Heideggerarian phenomenology over the analytical mode every day of the week, twice on Sundays, and (being)-unto-death.
I'm with you. Continential philosophy is vastly underrated on this side of the pond.

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Old
11-14-2012, 01:09 PM
  #32
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I love the christian paradoxes like "If God is omnipotent, can he create a rock so heavy that he can't lift it himself?". The answers from the Church are even better.

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11-14-2012, 02:17 PM
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Challenge accepted! I had to give a presentation on Heidegger in one of my seminars; I also took a course just on his work Being and Time. Even after the course I only understood about 40% of what was going on.
The trick with Heidegger is getting the last 20%^^

And just a tip for the Germans here on this board. Don't read German philosophers in German language. Do yourself a favour and get translations in a language that you're good at. It's soooo much easier.

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11-14-2012, 02:59 PM
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I'm taking an Honors Philosophy course in high school this year. Laying the groundwork and enjoying it.

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11-14-2012, 04:02 PM
  #35
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Originally Posted by slip View Post
The fact that most philosophers this side of the pond can't grasp his ideas is more a reflection on the abject state of philosophical thinking in the Anglo-Saxon world (sans Wittgenstein).

Heideggerarian phenomenology over the analytical mode every day of the week, twice on Sundays, and (being)-unto-death.
I'm not so sure it is that people on this side of the pond "cannot grasp his ideas", because his ideas once understood are pretty clear and fascinating. The problem really is the language through which those ideas are given, which most Heideggerian scholars will agree that his language is VERY difficult, but also VERY clear and precise once understood and gotten used to.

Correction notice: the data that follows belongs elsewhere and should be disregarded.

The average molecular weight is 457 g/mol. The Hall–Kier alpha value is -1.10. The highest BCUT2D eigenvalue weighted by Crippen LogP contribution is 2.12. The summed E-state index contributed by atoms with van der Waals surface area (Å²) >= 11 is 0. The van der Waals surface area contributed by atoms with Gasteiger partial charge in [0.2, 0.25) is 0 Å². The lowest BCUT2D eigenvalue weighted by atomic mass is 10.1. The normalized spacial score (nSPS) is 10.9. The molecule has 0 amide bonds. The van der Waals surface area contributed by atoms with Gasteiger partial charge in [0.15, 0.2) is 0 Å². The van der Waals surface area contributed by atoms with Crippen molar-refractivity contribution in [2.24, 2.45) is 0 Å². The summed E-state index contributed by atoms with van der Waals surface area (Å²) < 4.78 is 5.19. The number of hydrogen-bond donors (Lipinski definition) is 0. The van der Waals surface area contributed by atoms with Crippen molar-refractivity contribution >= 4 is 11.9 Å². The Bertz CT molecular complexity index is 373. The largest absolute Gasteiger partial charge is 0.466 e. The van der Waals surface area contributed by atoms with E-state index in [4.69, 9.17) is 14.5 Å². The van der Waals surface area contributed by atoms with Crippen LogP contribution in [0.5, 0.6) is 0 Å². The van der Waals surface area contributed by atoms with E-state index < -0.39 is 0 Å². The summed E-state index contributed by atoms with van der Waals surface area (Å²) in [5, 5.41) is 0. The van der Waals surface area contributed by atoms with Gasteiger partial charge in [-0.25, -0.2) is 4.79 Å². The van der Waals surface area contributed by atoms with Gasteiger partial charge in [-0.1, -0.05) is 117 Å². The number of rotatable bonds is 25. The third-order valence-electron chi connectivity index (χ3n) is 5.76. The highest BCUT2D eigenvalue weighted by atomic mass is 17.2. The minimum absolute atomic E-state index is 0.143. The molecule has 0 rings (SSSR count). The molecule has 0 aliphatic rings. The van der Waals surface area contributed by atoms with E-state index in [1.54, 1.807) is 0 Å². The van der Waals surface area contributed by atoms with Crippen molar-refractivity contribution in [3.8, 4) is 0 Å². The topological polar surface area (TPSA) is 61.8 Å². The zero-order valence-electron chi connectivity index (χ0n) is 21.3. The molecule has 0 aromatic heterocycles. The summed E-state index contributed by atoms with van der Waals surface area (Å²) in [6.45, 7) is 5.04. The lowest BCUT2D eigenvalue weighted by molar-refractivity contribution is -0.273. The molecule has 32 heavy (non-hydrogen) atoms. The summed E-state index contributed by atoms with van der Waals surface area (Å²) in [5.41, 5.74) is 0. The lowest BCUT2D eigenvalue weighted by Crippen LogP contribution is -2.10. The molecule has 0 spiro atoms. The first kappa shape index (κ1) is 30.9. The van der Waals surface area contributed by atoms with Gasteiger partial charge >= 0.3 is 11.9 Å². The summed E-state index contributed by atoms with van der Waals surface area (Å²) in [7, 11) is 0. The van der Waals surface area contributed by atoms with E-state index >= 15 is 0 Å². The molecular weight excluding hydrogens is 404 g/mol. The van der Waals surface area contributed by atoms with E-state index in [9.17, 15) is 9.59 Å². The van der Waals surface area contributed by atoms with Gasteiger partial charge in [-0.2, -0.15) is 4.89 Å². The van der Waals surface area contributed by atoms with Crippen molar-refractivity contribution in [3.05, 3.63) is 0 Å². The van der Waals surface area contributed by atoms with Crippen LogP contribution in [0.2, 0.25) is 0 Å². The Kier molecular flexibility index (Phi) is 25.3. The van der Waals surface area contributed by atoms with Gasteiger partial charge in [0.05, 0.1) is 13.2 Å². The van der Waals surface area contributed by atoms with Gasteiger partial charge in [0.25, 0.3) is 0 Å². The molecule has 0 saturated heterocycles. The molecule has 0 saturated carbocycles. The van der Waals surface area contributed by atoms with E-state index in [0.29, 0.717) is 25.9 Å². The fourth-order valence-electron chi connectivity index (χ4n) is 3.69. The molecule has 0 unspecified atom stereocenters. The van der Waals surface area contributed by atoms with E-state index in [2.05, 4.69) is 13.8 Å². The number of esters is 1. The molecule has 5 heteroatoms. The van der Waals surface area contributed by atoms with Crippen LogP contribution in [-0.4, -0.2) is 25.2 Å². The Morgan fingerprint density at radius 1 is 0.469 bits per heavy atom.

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Old
11-14-2012, 08:49 PM
  #36
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Anyone have thoughts on Montaigne?

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Old
11-14-2012, 11:03 PM
  #37
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Originally Posted by gojackets1 View Post
Hippasus brought up a good topic, I'd be interested to hear what everyones thoughts on determinism and free will are.
If true freedom is strictly defined as absolute freedom, only possibly God is free; or it doesnít exist at all. This is because even the set of choices with which we are presented is beyond the control of a biological individual. If freedom just means really choosing something in a localized context, then itís possible for us. I donít believe in it personally from an outsider / emic / scientific point of view, personally. Quantum mechanics can be explained as supporting both freedom and causal determinism, but typically the former I think.

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It's something I struggle with, mostly because I have a trifecta of ADHD, cynicism, and neurosis; leaving me to uselessly obsess over things that I can have no influence on.

At the end of the day it's hard for me not to believe in determinism, anyone have any good writers on the matter?
I think Kant is supposed to be important for the topic, but Iím not really sure who else. Spinoza for determinism and Kant for freedom maybe?

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We should discuss the always crystal clear Martin Heidegger and his account of being!
What I was saying about being and non-being as closely connected is sort of inspired by him--the essay ďWhat is metaphysics?Ē in particular. I havenít read him in years though.

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The trick with Heidegger is getting the last 20%^^